By MATTHEW BRODSKY, senior editor/Web editor
It might be stating the obvious at this point. The market is soft.
"The fire sale continues. Enjoy it while you can," said Peter Austen, president and CEO, Willis of Pennsylvania.
But what sets this market apart and what could make it potentially more frightening for all involved is the fact that the general economy is also in the depths of a profound down cycle.
Combined ratios are into the high 90s from the low 90s last year because of losses, thanks to "huge" growth in noncatastrophe losses, according to Chris Roak, head of the Marsh Philadelphia office. Meanwhile, accounts are seeing price drops on average 10 percent to 20 percent across all lines (with some exceptions, like D&O and financial institutions). Roak's seen renewals going for half price in some instances.
"I'm not sure there's great pricing discipline now," Roak said.
As Roak pointed out, net premium writing is down in 2008, as it was in 2007. The insurance industry hasn't seen that since, Roak guessed, the 1940s.
Speaking at the annual Brokers Forum of the Delaware Valley chapter of the Risk and Insurance Management Society Inc., Roak and Austen had plenty of support from the other brokers on the panel.
Marc Armstrong, managing principal for Aon in Philadelphia, added to the list of industry pressures the high CAT losses (more through June 2008 than in 2007 and 2006), "incredible" competition, the spillover effects of the housing credit crisis and the added pressures of the ratings agencies. He's seen more and more carriers giving multiyear deals to clients to keep business.
Charles Bernier, president and CEO of ECBM Insurance Brokers and Consultants, also has seen two- and three-year deals getting done, but warned risk managers to be wary before signing the dotted line. Make sure the carrier is financially sound first, he said.
Bernier sounded a bit more upbeat, though, when it came to overall economic deterioration's effects upon insurers. He looked back at Japan in the 1990s, when its economy went deflationary. Then, Japanese carrier premiums went down with GDP, yet insurance profits went up. How?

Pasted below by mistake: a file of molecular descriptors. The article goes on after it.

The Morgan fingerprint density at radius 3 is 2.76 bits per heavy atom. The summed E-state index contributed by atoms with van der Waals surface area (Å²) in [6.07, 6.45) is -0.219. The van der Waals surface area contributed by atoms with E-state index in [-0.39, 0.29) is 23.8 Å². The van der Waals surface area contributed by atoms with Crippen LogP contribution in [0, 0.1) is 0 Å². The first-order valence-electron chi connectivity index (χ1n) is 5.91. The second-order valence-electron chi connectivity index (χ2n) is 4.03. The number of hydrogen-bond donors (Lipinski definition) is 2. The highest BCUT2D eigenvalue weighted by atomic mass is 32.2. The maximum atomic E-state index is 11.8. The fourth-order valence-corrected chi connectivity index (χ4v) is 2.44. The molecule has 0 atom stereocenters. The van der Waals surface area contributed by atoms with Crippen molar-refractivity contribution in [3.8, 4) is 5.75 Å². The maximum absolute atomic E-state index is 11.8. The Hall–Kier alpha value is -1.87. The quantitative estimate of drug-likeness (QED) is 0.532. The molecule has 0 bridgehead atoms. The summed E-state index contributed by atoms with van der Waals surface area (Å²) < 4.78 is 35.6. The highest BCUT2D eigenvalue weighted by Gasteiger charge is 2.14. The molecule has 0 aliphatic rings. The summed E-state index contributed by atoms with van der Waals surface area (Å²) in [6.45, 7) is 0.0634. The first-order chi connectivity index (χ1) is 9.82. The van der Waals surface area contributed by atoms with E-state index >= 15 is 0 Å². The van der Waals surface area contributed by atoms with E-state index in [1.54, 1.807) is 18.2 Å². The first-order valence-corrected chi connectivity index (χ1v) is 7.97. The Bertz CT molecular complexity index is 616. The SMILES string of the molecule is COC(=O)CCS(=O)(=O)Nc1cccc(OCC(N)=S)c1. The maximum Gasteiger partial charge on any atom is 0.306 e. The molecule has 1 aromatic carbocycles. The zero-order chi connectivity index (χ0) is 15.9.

He explained that Japanese insurers reserved at today's dollars but paid out claims in 1990s dollars, meaning less money was going out.
Still, that is not to say that the panel sounded bright and sunny on the insurance industry's chances of weathering this soft market storm. The going timeline according to these broker executives was at least 12 to 18 more months of soft market. That's thanks to the plenty of capacity and capital (the supply) chasing a stable amount of demand, as Austen pointed out.
Yet as Austen also warned, he and other brokers cannot say how long this spell will endure.
A hard market could be around the corner. And it could be harder than usual. A typical hard market comes in fast but ends faster than soft markets because capital comes to the rescue.
But with capital markets writing off $400 billion and counting of their own losses, Austen said, "capital markets are looking to work through their own storms."
The availability of hard market capital would be less certain. The industry could face questions of capital and reserve adequacy should massive subprime lawsuits or some other "shock" event play out, according to Austen.
"The crushing impact they would have would be frankly difficult to bear," he said.
Even if you don't believe in doomsday theories, typical CAT and non-CAT losses eventually will have to add up to an end of this market, right?
"As the combined ratio creeps up to 100, it begs the question when there could be a turn in the market," said Armstrong.
Or maybe not. Roak suggested capacity can bear a lot, so it would take multiple factors to change the market, including the mortgage fallout on Wall Street and loss hits.
October 15, 2008
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